Recruitment for this study was conducted in collaboration with OUT LGBT Well-Being, an LGBTQ+ organization based in metropolitan Tshwane (Pretoria), South Africa. OUT staff members identified potential candidates at their facilities and in areas where recruitment could be conducted confidentially. Recruitment flyers were also distributed at OUT facilities, gay-friendly commercial and social venues, and at healthcare facilities that provide services to SMM. Additional referrals were made by interview participants. Those who were eligible were  at least 30 years old; and  reported having ever had oral, anal, or masturbatory sex with at least one man, regardless of their sexual identity. Participant recruitment and data collection were conducted from March to September 2016. A total of 37 men were interviewed for the study. The study protocol was approved by the Institutional Review Boards at the New York State Psychiatric Institute (New York, New York, USA) and the University of Pretoria Faculty of Humanities (Pretoria, South Africa).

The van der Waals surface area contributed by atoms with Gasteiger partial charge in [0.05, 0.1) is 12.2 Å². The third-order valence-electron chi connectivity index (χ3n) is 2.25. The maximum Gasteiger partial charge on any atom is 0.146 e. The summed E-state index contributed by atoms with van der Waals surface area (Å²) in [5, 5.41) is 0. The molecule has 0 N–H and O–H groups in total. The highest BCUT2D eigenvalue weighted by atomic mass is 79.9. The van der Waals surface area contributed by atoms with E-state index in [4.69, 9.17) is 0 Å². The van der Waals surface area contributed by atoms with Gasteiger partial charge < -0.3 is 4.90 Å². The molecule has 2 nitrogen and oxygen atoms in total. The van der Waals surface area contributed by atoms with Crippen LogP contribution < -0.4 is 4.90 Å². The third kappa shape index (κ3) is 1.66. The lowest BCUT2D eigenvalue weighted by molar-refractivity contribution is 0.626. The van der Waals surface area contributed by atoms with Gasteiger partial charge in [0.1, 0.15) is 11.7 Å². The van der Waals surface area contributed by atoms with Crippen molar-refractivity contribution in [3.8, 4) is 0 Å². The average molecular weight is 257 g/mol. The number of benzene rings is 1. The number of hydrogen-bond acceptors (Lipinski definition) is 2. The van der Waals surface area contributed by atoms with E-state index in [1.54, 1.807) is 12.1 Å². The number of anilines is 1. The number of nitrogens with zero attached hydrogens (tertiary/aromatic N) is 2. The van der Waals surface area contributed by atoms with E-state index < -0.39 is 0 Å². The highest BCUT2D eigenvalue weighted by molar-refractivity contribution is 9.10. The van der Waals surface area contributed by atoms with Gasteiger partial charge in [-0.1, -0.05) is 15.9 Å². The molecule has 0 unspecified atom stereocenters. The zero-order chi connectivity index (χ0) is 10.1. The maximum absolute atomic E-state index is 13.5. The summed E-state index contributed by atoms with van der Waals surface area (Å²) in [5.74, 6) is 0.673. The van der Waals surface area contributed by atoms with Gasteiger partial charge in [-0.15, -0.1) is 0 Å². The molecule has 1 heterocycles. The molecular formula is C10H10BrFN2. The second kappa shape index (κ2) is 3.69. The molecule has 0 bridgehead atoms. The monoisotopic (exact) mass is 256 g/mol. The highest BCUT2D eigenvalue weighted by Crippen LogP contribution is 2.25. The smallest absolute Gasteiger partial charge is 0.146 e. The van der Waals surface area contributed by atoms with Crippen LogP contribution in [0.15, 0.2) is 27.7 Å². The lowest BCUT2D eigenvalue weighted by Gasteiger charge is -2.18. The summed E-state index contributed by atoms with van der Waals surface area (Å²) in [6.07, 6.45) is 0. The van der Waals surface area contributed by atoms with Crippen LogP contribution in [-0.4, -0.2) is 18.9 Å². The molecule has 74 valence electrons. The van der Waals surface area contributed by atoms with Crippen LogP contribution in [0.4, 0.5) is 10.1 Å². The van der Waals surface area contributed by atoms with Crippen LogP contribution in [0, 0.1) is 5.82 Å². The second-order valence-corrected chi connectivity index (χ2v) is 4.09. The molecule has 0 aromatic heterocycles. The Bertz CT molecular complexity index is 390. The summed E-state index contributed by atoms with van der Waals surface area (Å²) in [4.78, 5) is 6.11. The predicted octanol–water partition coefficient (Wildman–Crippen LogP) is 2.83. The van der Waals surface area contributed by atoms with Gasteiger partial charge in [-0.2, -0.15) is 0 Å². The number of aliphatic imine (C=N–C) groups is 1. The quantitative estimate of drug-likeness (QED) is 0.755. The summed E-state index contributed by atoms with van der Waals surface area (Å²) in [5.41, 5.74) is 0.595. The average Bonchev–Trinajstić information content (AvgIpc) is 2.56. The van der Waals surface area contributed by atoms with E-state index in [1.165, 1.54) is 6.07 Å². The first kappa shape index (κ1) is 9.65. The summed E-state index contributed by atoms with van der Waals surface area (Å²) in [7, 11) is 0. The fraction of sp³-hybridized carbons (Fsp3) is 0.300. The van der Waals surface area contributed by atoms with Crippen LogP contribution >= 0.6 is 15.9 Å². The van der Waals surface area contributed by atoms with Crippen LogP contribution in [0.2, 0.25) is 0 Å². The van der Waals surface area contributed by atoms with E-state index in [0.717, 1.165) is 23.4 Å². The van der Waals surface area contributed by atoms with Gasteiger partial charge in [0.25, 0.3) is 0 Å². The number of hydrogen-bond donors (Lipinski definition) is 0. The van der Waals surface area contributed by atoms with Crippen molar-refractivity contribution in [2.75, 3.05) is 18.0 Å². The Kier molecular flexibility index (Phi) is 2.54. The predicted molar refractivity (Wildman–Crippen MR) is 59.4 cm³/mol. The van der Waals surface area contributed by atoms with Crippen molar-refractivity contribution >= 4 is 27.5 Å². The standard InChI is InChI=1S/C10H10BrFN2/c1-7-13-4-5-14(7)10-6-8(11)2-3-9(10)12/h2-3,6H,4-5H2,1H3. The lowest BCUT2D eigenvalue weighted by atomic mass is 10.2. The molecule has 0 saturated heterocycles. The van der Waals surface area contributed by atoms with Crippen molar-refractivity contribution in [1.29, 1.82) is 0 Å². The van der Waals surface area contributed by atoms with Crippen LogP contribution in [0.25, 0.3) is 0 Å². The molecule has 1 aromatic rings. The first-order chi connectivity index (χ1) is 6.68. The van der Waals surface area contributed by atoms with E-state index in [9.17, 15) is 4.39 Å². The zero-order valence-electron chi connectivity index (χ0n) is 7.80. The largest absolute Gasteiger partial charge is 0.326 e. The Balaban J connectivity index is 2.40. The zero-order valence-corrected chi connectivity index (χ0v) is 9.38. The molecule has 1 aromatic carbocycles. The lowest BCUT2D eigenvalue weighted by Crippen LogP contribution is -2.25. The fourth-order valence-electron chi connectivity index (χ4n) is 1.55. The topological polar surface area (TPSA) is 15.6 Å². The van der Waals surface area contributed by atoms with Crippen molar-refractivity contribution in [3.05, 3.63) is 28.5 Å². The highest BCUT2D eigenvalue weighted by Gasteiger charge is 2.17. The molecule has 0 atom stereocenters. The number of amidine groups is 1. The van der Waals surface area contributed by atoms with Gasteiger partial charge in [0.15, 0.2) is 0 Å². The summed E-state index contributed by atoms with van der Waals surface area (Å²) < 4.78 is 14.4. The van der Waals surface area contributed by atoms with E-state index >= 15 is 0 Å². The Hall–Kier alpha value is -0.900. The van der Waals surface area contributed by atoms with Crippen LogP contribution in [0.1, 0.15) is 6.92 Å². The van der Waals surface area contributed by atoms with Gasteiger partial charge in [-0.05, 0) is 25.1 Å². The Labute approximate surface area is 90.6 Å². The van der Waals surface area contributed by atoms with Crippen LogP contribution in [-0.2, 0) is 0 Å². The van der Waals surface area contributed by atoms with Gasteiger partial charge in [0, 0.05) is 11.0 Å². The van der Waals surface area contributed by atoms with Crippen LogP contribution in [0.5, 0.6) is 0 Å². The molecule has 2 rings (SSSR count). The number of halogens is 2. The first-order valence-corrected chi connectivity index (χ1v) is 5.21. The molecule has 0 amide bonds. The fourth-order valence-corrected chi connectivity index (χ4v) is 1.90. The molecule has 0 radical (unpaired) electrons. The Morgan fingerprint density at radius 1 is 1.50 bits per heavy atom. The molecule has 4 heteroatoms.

Interviews were conducted by a trained Black male interviewer using a semi-structured guide. The interviewer was trained to systematically ask the questions in sequential order for each interview and to probe for more in-depth information. Because probes were not standardized, the interviewer rehearsed asking probing questions. We collected participants’ demographic and background information (i.e., social support, sexual attraction and identity, gender expression, internalized homophobia, disclosure, discrimination, alcohol use, and mental health using a quantitative assessment. These were followed by qualitative items on a variety of topics including sexual identity and attraction, disclosure of orientation, sexual behavior, concerns regarding HIV and general safety, community connectedness, changes over time in acceptance of same-sex sexuality, and healthcare experiences (see Table 1 for the complete qualitative interview guide). Interviews lasted approximately 60 minutes. Interviews were audio-recorded and conducted in private areas at the central Pretoria offices of OUT or in a private and secure space in one of the four townships (e.g., healthcare facilities that treat SMM or participants’ homes), depending on the participants’ preference. All interviews were conducted in English, although participants interspersed other languages (Tswana [Setswana], or Northern Sotho [Sepedi]), as is common in conversations with Black South Africans. All interviews were transcribed verbatim. Quotes presented in the results were either originally in English or translated into English and presented verbatim. In accordance with Guest et al. (2006), who found that after 12 interviews, 92% of codes were identified, we posit data saturation with our 37 interviews .